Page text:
MOSES conference gears up organic producers for next farming season
The 33rd Annual MOSES Organic Farming Conference was held at the La Crosse Center in La Crosse, Wisconsin, Feb. 24-26.
LA CROSSE, Wis. ― Every winter, the MOSES Conference brings together farmers and ag professionals to learn the latest organic and sustainable farming methods.
At the 33rd Annual MOSES Organic Farming Conference, held at the La Crosse Center in La Crosse, Wisconsin, Feb. 24-26, attendees ranged from longtime certified organic producers to farmers just starting organic or considering the switch.
The event held every year on the Mississippi River shares the latest information on organic while giving a space for organic producers to connect with each other and to others in the supply chain.
"Forty three of this year’s almost 60 workshops were developed through conversations with affinity groups led by farmers," said Lori Stern, executive director of MOSES. "They identified skills and knowledge related to their operations, but also gave voice to cross cutting issues that affect all production areas."
MOSES serves the upper Midwest where most of its board members come from, but Stern said the staff now encompasses individuals from across the country.
"I guess one of the benefits of the pandemic is the recognition that we can do this remotely, and hire folks from other places than where the office is," she said of the organization's making a broader call out for staff positions available.
Stern said the three-day event is the largest organic farming conference in the country.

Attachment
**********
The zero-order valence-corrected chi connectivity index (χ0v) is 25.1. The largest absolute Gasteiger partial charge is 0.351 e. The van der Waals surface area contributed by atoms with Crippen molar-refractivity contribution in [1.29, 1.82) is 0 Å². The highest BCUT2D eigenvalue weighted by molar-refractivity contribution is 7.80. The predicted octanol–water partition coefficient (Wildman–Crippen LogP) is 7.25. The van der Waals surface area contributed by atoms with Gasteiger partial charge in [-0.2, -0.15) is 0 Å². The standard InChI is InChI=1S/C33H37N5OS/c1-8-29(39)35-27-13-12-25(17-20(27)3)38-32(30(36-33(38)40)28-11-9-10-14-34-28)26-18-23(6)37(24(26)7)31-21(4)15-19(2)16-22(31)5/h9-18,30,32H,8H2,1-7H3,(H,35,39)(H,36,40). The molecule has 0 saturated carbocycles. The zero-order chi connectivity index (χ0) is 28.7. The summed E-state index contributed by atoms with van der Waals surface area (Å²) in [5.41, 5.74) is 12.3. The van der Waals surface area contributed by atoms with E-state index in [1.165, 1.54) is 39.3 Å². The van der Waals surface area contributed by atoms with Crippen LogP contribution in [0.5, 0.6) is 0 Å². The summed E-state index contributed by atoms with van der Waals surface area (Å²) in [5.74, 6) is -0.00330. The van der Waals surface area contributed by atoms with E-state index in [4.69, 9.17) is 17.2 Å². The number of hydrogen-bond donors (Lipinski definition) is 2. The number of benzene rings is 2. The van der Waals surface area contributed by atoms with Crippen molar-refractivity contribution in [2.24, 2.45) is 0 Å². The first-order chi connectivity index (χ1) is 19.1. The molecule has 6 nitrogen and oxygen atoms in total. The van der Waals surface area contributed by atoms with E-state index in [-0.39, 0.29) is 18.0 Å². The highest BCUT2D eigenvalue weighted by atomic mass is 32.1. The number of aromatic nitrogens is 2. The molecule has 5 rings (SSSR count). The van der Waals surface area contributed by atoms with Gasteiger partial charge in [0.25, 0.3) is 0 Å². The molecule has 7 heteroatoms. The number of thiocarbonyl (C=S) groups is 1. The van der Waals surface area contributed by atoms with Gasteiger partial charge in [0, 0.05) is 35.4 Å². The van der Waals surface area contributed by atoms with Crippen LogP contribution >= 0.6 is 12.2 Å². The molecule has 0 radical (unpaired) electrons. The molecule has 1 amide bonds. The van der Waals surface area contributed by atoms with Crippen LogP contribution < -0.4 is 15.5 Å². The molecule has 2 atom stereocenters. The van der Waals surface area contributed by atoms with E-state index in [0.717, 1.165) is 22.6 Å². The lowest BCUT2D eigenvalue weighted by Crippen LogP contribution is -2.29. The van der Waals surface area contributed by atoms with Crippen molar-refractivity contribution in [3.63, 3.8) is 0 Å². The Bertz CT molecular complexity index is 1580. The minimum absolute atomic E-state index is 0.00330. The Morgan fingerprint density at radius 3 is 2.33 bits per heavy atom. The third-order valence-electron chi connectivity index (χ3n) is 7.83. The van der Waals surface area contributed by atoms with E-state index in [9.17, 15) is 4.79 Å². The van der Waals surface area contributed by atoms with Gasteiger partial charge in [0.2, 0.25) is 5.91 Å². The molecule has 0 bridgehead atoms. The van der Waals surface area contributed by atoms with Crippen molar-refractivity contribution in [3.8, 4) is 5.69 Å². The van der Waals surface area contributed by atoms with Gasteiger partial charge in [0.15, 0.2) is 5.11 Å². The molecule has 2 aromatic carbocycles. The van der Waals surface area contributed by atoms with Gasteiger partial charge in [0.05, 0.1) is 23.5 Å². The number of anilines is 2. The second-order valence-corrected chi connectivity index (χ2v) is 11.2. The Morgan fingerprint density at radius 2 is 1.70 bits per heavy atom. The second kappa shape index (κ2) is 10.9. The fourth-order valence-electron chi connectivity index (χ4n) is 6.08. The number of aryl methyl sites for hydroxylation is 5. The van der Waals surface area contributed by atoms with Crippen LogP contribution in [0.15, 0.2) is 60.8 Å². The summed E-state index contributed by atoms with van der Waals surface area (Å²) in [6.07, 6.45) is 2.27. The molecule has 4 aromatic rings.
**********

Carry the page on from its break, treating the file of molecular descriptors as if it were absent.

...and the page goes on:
"If you're doing vegetables, and you think it might be interesting to integrate some livestock, or integrate conservation practices — there's expertise for all of those things in this building," said Stern. "And I think that the other benefit of having so many people across different production methods is interest in cross cutting topics that matter to all farmers — whether it's business planning or some policy pieces."
That extends to cultural and social issues, said Stern, to inclusivity of organic certification programs and solidarity economy principles.
"So as we think about equity and parity across the entire supply chain in the food system, are farmers getting their fair share as well as everybody along that supply chain?" said Stern. "Those conversations are what the organic movement was kind built to forward along — what is the food system that we want to see? How do we center people and the planet in what we do in farming and food systems?"
A focal point for the organic movement
Wisconsin is second in the nation in organic production
"So even though we're small, we're mighty in that way," said Stern.
Stern said Vernon County, where Organic Valley started, has always been a "front runner" in getting the organic movement going. The Driftless area which Stern called an "amazing place to farm" has a diverse collection of small-to-medium scale farms and organic dairies as well. That's part of the reason MOSES is held every year less than an hour away from the county.